“How did you make sense of Bertha’s* death?”

Immediately the atmosphere dropped, and we were knee-deep in a few moments of palpable tension.

“How does one make sense of it? It’s not normal.”

We were seated with approximately 30 young people from the Overberg region in the Western Cape. We asked them to interrogate and reflect on the gendered nature of violence and power within their respective spaces. The workshop itself took place in a small and semi-rural town whose name (omitted for the protection of participants) immediately conjures up instances of gender-based violence (GBV). A short distance from where we were situated stood the open field where Bertha Jansen’s* body was found – a simultaneously apt and unnerving space to host a dialogue aimed exploring the links between gender and violence.

Throughout our conversation with participants we remained hopeful of the change that young people could and would activate within their communities, yet we were simultaneously concerned by the deeply problematic beliefs and ideas held by a few who were unwittingly upholding the violent status quo.

During discussions on GBV, there were occurrences where victims of violence were blamed for the abuse inflicted on their bodies. A few older participants’ remarks centred survivors’ whereabouts, circle of friends, and parents’ influence and/or incompetence that ultimately served to relocate responsibility from the perpetrators of violence. It is this mentality that sustains rape culture and further inhibits us from collectively and impactfully acting against violence, or reengineering a society that is just and inclusive.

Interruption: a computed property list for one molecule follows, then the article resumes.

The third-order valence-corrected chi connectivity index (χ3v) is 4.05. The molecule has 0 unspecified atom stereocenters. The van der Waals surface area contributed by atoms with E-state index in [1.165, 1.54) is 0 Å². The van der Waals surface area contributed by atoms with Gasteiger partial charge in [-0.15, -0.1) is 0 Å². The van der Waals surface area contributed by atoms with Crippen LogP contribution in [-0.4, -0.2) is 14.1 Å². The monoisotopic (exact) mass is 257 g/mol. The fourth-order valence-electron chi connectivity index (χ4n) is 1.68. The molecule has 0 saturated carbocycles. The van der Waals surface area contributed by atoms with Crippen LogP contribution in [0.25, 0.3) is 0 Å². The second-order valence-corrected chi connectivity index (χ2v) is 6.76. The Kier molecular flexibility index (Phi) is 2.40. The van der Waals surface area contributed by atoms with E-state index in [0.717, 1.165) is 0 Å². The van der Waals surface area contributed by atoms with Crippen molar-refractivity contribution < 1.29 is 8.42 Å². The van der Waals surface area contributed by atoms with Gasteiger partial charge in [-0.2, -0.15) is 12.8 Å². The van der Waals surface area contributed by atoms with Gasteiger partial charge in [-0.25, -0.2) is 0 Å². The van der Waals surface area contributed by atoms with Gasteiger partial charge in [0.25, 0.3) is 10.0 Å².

Nationally, the discourse about and for social change and justice are dominated by the voices of those who hold social, economic and/or political power, and it is a power that is often acquired through advanced age. Throughout the day’s conversation about GBV in the town and its surrounding areas, older cis-het men’s voices dominated perceptions of gender, violence, and the impact these have on the lives of those living within the community. Interestingly, although older participants consumed less physical space, they dominated much of the conversation; the opinions they held sequentially set the tone for how younger people would engage the tabled issues. Older men, in particular, held strong views on gendered violence and voiced their ideas to the room with every opportunity whereas younger men, in contrast, were more reserved.

While we recognise that it is imperative for cis-het men to be part of conversations about gender and violence, and actively mobilise against GBV, it is also imperative that conversations about the above do not centralise the ideas and experiences of these men. Men are victims of GBV, and the impact it has on them – their psyche, emotional state and physical being – does require deep interrogation and collective action. However, we must guard against the inclination of those who seek to weaponise the abuse of men to discredit, derail or confute dialogues about GBV and its effect on womxn, femmes and non-binary people. Too frequently, men who want to voice their gender story will confidently accuse womxn as master abusers, yet grudgingly confront their own toxic enactment of masculinity or the patriarchal structures that sanction it. It is possible for us to have a holistic conversation that engages all the nuances and intersections of gender and violence without reinforcing toxic attitudes or practices.